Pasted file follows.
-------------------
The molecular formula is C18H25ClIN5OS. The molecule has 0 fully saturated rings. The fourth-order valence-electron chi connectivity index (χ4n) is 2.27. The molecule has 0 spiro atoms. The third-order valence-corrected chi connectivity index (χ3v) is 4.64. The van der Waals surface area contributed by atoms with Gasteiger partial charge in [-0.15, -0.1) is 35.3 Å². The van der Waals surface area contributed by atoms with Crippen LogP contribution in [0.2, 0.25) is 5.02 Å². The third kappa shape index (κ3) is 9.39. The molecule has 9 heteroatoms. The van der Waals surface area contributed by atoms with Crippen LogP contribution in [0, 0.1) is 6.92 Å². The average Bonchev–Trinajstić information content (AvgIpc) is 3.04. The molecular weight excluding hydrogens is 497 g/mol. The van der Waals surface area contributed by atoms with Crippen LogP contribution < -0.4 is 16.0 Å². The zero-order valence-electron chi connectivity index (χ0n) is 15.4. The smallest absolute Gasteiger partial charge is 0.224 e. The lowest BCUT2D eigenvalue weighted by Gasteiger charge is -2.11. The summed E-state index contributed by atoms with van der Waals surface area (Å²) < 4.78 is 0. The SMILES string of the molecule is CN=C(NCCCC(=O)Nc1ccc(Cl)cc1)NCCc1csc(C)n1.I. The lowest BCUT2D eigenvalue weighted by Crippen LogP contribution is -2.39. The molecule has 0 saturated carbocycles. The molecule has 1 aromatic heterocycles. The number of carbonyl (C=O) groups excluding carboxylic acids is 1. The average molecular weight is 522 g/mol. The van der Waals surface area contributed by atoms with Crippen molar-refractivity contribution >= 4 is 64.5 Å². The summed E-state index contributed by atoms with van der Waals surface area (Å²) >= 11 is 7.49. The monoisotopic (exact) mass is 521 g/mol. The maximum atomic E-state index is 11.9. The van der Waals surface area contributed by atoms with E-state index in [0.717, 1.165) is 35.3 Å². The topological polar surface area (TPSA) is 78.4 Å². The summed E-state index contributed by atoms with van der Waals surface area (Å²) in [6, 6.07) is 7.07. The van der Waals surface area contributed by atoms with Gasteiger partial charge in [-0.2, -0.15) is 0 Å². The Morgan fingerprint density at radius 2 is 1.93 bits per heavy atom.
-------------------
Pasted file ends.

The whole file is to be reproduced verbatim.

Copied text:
The molecular formula is C18H25ClIN5OS. The molecule has 0 fully saturated rings. The fourth-order valence-electron chi connectivity index (χ4n) is 2.27. The molecule has 0 spiro atoms. The third-order valence-corrected chi connectivity index (χ3v) is 4.64. The van der Waals surface area contributed by atoms with Gasteiger partial charge in [-0.15, -0.1) is 35.3 Å². The van der Waals surface area contributed by atoms with Crippen LogP contribution in [0.2, 0.25) is 5.02 Å². The third kappa shape index (κ3) is 9.39. The molecule has 9 heteroatoms. The van der Waals surface area contributed by atoms with Crippen LogP contribution in [0, 0.1) is 6.92 Å². The average Bonchev–Trinajstić information content (AvgIpc) is 3.04. The molecular weight excluding hydrogens is 497 g/mol. The van der Waals surface area contributed by atoms with Crippen LogP contribution < -0.4 is 16.0 Å². The zero-order valence-electron chi connectivity index (χ0n) is 15.4. The smallest absolute Gasteiger partial charge is 0.224 e. The lowest BCUT2D eigenvalue weighted by Gasteiger charge is -2.11. The summed E-state index contributed by atoms with van der Waals surface area (Å²) < 4.78 is 0. The SMILES string of the molecule is CN=C(NCCCC(=O)Nc1ccc(Cl)cc1)NCCc1csc(C)n1.I. The lowest BCUT2D eigenvalue weighted by Crippen LogP contribution is -2.39. The molecule has 0 saturated carbocycles. The molecule has 1 aromatic heterocycles. The number of carbonyl (C=O) groups excluding carboxylic acids is 1. The average molecular weight is 522 g/mol. The van der Waals surface area contributed by atoms with Crippen molar-refractivity contribution >= 4 is 64.5 Å². The summed E-state index contributed by atoms with van der Waals surface area (Å²) >= 11 is 7.49. The monoisotopic (exact) mass is 521 g/mol. The maximum atomic E-state index is 11.9. The van der Waals surface area contributed by atoms with E-state index in [0.717, 1.165) is 35.3 Å². The topological polar surface area (TPSA) is 78.4 Å². The summed E-state index contributed by atoms with van der Waals surface area (Å²) in [6, 6.07) is 7.07. The van der Waals surface area contributed by atoms with Gasteiger partial charge in [-0.2, -0.15) is 0 Å². The Morgan fingerprint density at radius 2 is 1.93 bits per heavy atom.